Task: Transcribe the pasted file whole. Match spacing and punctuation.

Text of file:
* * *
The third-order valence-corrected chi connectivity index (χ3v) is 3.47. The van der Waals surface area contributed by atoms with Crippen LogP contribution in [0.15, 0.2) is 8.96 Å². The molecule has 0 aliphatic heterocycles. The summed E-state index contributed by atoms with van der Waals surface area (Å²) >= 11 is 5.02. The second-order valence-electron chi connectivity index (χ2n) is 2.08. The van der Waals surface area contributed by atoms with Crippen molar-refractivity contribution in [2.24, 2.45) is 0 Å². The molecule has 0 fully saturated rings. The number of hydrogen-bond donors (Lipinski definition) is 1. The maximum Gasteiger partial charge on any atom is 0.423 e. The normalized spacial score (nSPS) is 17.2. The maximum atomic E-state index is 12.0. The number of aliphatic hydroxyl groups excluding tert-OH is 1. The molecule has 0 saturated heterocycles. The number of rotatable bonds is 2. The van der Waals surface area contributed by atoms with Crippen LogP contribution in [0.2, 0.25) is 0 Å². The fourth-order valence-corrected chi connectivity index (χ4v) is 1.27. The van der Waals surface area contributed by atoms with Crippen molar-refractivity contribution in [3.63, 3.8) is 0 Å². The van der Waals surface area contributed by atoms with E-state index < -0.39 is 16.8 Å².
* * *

The third-order valence-corrected chi connectivity index (χ3v) is 3.47. The van der Waals surface area contributed by atoms with Crippen LogP contribution in [0.15, 0.2) is 8.96 Å². The molecule has 0 aliphatic heterocycles. The summed E-state index contributed by atoms with van der Waals surface area (Å²) >= 11 is 5.02. The second-order valence-electron chi connectivity index (χ2n) is 2.08. The van der Waals surface area contributed by atoms with Crippen molar-refractivity contribution in [2.24, 2.45) is 0 Å². The molecule has 0 fully saturated rings. The number of hydrogen-bond donors (Lipinski definition) is 1. The maximum Gasteiger partial charge on any atom is 0.423 e. The normalized spacial score (nSPS) is 17.2. The maximum atomic E-state index is 12.0. The number of aliphatic hydroxyl groups excluding tert-OH is 1. The molecule has 0 saturated heterocycles. The number of rotatable bonds is 2. The van der Waals surface area contributed by atoms with Crippen LogP contribution in [0.2, 0.25) is 0 Å². The fourth-order valence-corrected chi connectivity index (χ4v) is 1.27. The van der Waals surface area contributed by atoms with Crippen molar-refractivity contribution in [3.63, 3.8) is 0 Å². The van der Waals surface area contributed by atoms with E-state index < -0.39 is 16.8 Å².